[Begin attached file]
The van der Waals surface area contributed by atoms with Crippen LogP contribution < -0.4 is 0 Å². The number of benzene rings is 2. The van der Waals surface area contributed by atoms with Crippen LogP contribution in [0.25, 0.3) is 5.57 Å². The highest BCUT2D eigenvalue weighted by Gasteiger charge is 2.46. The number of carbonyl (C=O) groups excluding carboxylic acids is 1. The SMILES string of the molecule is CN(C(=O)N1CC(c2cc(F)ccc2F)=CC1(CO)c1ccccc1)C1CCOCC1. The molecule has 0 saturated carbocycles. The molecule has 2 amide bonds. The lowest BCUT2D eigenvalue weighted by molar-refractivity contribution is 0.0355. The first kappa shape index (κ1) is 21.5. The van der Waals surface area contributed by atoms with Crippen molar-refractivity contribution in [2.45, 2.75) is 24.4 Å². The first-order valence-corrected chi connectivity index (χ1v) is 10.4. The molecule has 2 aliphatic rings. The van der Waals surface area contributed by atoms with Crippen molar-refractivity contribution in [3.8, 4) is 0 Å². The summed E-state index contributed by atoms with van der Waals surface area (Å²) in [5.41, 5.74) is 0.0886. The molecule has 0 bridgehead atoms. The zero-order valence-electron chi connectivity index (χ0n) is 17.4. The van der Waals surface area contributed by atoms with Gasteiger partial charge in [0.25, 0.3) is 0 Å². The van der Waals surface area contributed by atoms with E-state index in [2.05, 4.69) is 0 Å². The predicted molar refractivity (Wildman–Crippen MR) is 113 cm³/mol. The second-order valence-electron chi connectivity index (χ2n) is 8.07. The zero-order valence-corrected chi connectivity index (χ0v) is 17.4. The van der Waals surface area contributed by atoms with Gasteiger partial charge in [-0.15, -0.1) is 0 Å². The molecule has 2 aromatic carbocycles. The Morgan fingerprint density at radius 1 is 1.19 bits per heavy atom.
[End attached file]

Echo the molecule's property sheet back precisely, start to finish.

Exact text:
The van der Waals surface area contributed by atoms with Crippen LogP contribution < -0.4 is 0 Å². The number of benzene rings is 2. The van der Waals surface area contributed by atoms with Crippen LogP contribution in [0.25, 0.3) is 5.57 Å². The highest BCUT2D eigenvalue weighted by Gasteiger charge is 2.46. The number of carbonyl (C=O) groups excluding carboxylic acids is 1. The SMILES string of the molecule is CN(C(=O)N1CC(c2cc(F)ccc2F)=CC1(CO)c1ccccc1)C1CCOCC1. The molecule has 0 saturated carbocycles. The molecule has 2 amide bonds. The lowest BCUT2D eigenvalue weighted by molar-refractivity contribution is 0.0355. The first kappa shape index (κ1) is 21.5. The van der Waals surface area contributed by atoms with Crippen molar-refractivity contribution in [2.45, 2.75) is 24.4 Å². The first-order valence-corrected chi connectivity index (χ1v) is 10.4. The molecule has 2 aliphatic rings. The van der Waals surface area contributed by atoms with Crippen molar-refractivity contribution in [3.8, 4) is 0 Å². The summed E-state index contributed by atoms with van der Waals surface area (Å²) in [5.41, 5.74) is 0.0886. The molecule has 0 bridgehead atoms. The zero-order valence-electron chi connectivity index (χ0n) is 17.4. The van der Waals surface area contributed by atoms with Gasteiger partial charge in [0.25, 0.3) is 0 Å². The van der Waals surface area contributed by atoms with E-state index in [2.05, 4.69) is 0 Å². The predicted molar refractivity (Wildman–Crippen MR) is 113 cm³/mol. The second-order valence-electron chi connectivity index (χ2n) is 8.07. The zero-order valence-corrected chi connectivity index (χ0v) is 17.4. The van der Waals surface area contributed by atoms with Gasteiger partial charge in [-0.15, -0.1) is 0 Å². The molecule has 2 aromatic carbocycles. The Morgan fingerprint density at radius 1 is 1.19 bits per heavy atom.